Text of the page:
SCOOP: Police reform advocate files bid for Queens BP

Chairman of the National Latino Officers Association Anthony Miranda, second from left. Photo courtesy of Miranda.

Chairman of the National Latino Officers Association Anthony Miranda, second from left. Photo courtesy of Miranda.

By Victoria Merlino

The head of a police reform and Latino cops advocacy group, who has campaigned unsuccessfully for city and state office before, is considering another run, this time for Queens borough president. 

National Latino Officers Association Chairman Anthony Miranda filed with the Board of Elections to run for borough president on Nov. 1. He registered the campaign committee “Miranda for Queens.” 

“It’s kind of exploratory right now,” Miranda told the Eagle by the phone. He said he filed his candidacy but isn’t completely sure he will run an active campaign. He declined to discuss his specific reasoning for entering the borough president race

Miranda, a retired NYPD sergeant, is one of the founders of the National Latino Officers Association, a group of “inside guys,” according to Miranda, who work in the police department and advocate for officers and communities of color.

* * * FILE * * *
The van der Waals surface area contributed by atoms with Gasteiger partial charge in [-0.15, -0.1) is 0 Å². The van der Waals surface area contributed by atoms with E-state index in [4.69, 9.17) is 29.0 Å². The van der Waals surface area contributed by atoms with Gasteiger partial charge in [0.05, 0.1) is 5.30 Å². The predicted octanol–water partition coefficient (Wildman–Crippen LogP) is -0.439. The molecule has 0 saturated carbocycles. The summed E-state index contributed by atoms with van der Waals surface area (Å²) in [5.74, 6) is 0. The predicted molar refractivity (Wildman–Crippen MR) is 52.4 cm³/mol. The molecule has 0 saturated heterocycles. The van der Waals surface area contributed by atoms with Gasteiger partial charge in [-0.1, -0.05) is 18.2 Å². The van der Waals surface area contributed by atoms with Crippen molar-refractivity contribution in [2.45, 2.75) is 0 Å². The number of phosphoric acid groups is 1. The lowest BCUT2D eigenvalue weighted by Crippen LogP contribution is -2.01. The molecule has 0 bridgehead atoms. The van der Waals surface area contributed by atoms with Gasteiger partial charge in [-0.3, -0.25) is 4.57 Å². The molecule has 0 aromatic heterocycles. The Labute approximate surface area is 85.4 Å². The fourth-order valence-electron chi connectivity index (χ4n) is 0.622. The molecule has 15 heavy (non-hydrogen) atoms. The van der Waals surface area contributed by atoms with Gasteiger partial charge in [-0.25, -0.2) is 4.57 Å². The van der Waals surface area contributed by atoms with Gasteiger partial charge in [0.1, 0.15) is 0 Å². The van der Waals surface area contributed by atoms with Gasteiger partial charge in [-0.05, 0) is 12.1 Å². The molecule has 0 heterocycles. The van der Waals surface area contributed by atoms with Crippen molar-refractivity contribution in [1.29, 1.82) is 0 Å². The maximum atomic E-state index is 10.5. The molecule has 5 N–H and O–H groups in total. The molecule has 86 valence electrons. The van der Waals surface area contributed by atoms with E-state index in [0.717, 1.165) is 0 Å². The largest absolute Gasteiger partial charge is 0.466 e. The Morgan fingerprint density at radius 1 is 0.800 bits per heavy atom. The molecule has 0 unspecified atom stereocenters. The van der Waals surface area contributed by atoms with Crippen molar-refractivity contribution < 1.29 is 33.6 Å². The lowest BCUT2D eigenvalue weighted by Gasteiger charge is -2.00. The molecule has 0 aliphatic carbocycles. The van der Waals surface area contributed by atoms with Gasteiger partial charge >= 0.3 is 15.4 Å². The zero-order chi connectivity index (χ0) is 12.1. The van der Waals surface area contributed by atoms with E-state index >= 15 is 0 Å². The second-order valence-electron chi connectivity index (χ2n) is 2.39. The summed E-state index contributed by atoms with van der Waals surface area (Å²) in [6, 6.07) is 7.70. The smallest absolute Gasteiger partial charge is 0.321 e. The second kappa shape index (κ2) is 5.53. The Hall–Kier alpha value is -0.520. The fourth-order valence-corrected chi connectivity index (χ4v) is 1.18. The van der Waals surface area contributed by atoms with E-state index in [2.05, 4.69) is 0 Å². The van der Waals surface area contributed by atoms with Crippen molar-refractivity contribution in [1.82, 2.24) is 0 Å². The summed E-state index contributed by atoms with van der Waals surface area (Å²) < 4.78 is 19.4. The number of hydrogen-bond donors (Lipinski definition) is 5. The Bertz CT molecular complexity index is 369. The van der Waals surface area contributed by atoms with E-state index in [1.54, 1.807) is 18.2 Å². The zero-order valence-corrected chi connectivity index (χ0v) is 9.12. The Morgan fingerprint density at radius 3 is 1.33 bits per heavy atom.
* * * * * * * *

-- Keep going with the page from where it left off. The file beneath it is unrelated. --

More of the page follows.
“There’s still a need for what we do,” Miranda said. 

The association's recent advocacy work includes promoting the ballot question around Civilian Complaint Review Board that voters are deciding upon this election cycle. If passed, a city charter revision empower the CCRB to hold officers more accountable and promote transparency.

Though the Police Benevolent Association, thelargest police union in the city, has opposed the CCRB measure, saying it will make police’s jobs harder, Miranda said that the union is “mistaken.” CCRB reform is a good thing, he added.

“We’re in alignment with good police practices, we are not in alignment with practices that negatively impact communities of color,” and police officers, he said. 

Miranda believes creating officer organizations outside the purview of the police department is important, especially when it comes to officers’ mental health.

“The reason police officers don’t get help is because they are afraid of the police department,” Miranda said, adding that mental health reform is another topic his organization pushes and supports. 

If Miranda were to officially declare his candidacy, he would join Councilmembers Donovan Richards, Jimmy Van Bramer and Costa Constantinides, and Assemblymember Alicia Hyndman. Former Councilmember Elizabeth Crowley has also said she would run. Councilmember Paul Vallone is reportedly still considering a bid.